In our experience, the Proximity Food Challenge has helped alleviate fears of the families and enabled the child to integrate in the social network at school and in the community.

AG: Incredible! In your letter you state that “…misinformation regarding the triggers of anaphylaxis is widespread.” What are three of the most prevalent myths you hear in your practice at Children’s Mercy Hospitals and please correct them!

Dinakar/Portnoy: Myth 1: casual contact (through the air, on skin contact or just being in the presence of a trigger) will cause anaphylaxis that could be life-threatening.

This is a myth and is not true. In general, the food allergen needs to be absorbed into the body to cause a reaction. In other words, one has to eat a food or have it touch mucus membranes (e.g., inside of the eyes, nose) or broken skin (e.g., individuals with open sores, eczematous lesions) to have systemic symptoms and anaphylaxis. Other types of exposure can cause skin rashes and swelling of eyes, lips, fingers etc (and of course, can be extremely anxiety provoking), but typically does not cause anaphylaxis. Rarely, inhalation of aerosolized food allergen (as when shellfish is being cooked, or peanuts are shelled) can cause systemic symptoms.

Myth 2: Ingestion of a food you are allergic to will always cause life-threatening anaphylaxis.

In real life, most food reactions involve itchy mouth, rashes, hives, swelling of lips and tongue, or vomiting. Many commonly reported reactions to fresh vegetables and fruits are due to the plant proteins cross-reacting with pollens in the air (food-pollen syndrome), and is typically limited to symptoms around the mouth and throat and are not anaphylactic. 

However, reactions can progress to anaphylaxis and be life-threatening, therefore taking reasonable precautions to prevent exposure, and treat reactions, is strongly recommended.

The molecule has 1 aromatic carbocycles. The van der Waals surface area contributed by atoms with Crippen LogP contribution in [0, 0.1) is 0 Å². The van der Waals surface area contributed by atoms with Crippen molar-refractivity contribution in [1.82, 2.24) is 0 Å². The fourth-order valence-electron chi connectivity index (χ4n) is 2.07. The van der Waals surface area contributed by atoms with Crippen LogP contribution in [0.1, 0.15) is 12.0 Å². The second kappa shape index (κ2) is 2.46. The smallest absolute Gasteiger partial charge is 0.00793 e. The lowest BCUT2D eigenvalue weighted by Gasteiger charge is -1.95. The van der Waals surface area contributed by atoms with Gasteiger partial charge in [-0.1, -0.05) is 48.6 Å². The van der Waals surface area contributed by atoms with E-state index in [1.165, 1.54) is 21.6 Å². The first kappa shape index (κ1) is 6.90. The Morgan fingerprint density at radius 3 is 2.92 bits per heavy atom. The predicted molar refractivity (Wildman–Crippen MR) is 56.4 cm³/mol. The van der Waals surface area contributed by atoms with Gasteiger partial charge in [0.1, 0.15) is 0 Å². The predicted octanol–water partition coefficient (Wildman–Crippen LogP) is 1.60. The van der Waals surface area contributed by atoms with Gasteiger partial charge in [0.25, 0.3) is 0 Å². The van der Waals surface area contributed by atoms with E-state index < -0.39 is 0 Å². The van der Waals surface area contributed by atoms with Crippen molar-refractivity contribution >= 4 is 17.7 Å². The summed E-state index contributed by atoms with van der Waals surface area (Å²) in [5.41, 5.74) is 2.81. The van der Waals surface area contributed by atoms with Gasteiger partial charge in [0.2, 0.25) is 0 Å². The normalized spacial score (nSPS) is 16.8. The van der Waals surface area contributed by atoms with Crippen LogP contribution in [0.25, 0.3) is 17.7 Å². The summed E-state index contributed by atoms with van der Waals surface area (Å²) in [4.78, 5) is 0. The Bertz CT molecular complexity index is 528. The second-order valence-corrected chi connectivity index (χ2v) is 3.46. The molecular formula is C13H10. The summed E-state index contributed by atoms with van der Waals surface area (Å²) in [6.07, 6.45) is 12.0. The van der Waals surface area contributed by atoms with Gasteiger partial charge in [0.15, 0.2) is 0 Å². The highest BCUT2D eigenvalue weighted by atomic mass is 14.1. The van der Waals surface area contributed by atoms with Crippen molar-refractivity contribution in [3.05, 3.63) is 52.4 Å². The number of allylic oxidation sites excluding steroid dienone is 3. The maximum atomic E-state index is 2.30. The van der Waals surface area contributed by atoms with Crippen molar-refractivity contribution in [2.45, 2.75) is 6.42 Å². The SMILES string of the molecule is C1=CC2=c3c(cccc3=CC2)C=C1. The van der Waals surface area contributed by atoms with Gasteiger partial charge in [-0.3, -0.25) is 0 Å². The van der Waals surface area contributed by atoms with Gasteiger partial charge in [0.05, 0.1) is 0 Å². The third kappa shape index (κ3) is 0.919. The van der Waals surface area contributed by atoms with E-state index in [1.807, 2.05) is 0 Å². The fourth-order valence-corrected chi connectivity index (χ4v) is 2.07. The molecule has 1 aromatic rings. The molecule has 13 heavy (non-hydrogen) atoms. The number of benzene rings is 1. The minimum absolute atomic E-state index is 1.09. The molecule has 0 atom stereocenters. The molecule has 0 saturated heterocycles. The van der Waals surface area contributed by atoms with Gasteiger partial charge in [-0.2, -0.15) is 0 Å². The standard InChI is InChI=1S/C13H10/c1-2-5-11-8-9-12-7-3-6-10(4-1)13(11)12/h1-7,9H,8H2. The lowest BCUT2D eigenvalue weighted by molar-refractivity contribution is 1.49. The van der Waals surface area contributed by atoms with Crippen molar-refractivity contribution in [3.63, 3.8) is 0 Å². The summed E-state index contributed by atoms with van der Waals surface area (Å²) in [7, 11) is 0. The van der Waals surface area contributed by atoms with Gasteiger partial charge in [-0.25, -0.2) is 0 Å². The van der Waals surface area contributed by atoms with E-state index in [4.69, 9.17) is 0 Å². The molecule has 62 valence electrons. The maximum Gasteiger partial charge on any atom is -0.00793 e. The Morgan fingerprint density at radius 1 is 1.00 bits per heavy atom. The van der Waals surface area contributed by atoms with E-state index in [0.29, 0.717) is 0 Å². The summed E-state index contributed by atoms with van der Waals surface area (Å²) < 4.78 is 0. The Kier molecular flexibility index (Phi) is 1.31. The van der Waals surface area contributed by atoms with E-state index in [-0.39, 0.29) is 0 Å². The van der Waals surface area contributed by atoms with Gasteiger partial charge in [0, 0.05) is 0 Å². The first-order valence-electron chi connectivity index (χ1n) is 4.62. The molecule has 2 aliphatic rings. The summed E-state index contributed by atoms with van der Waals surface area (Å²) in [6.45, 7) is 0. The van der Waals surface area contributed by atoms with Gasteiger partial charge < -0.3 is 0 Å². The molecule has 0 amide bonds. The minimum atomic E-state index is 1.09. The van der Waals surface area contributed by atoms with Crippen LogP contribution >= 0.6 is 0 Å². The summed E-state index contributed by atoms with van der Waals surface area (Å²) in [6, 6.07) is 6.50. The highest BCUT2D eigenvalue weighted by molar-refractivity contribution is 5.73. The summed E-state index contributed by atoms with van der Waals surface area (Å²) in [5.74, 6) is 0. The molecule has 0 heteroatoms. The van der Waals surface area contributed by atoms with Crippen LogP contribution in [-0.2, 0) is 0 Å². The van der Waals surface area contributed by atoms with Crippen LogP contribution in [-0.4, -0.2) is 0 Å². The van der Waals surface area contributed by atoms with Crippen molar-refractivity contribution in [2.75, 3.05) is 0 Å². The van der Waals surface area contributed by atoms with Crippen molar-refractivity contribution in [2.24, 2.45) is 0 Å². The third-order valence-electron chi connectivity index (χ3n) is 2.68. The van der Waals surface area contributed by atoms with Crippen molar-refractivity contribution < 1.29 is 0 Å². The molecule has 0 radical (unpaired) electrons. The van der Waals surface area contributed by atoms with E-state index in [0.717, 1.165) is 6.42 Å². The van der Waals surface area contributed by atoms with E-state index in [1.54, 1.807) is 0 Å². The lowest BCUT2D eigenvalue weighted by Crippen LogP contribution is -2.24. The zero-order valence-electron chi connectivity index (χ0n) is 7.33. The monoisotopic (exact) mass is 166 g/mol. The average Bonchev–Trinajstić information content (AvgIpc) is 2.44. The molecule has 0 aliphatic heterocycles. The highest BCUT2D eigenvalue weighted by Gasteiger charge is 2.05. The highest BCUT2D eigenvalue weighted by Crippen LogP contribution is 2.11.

Myth 3: Epinephrine is a dangerous treatment.

In fact, we all produce epinephrine. It is a natural hormone that is made in our adrenal glands (adrenal comes from the Latin for “near the kidney”. Renal = kidney. The adrenal is near the kidneys). Epinephrine, (commonly known as “adrenalin”), is naturally produced in our body when we get excited, or do a burst of physical activity. Epinephrine is therefore a safe drug that is extremely effective. Unfortunately, many folks prefer giving antihistamines such as Benadryl instead of epinephrine because of their fear that epinephrine is a dangerous treatment. This may be appropriate for very mild reactions only. If 2 body systems are involved or the patient is having difficulty breathing or low blood pressure, epinephrine should be given first. The sooner the better. If you wait too long (eg: more than 6 minutes) it will not work as well.

AG: Much of the currently published literature about allergens and casual contact involves peanuts, exclusively. For many with anaphylactic allergies to the other top allergens (tree nuts, dairy, eggs, wheat, soy, fish & shellfish), they worry that the studies about peanuts do not apply to them. How can they be reassured that studies about one allergen are safely extrapolated and apply to their needs/real risks?

MD: Casual contact with peanut does not cause anaphylaxis. That is also true for the other foods. The only exception is crustaceans (a subgroup of shellfish which also includes mollusks and cephalopods). Crustaceans like shrimp, lobster and crab, are often prepared by boiling. The vapors can carry allergens into the air so it is possible to have mild reactions in a seafood restaurant that prepares food that way. Also being within breathing distance when peanuts are being shelled, or any process that causes breakdown of the allergen and dispersal in the air, can potentially cause anaphylaxis.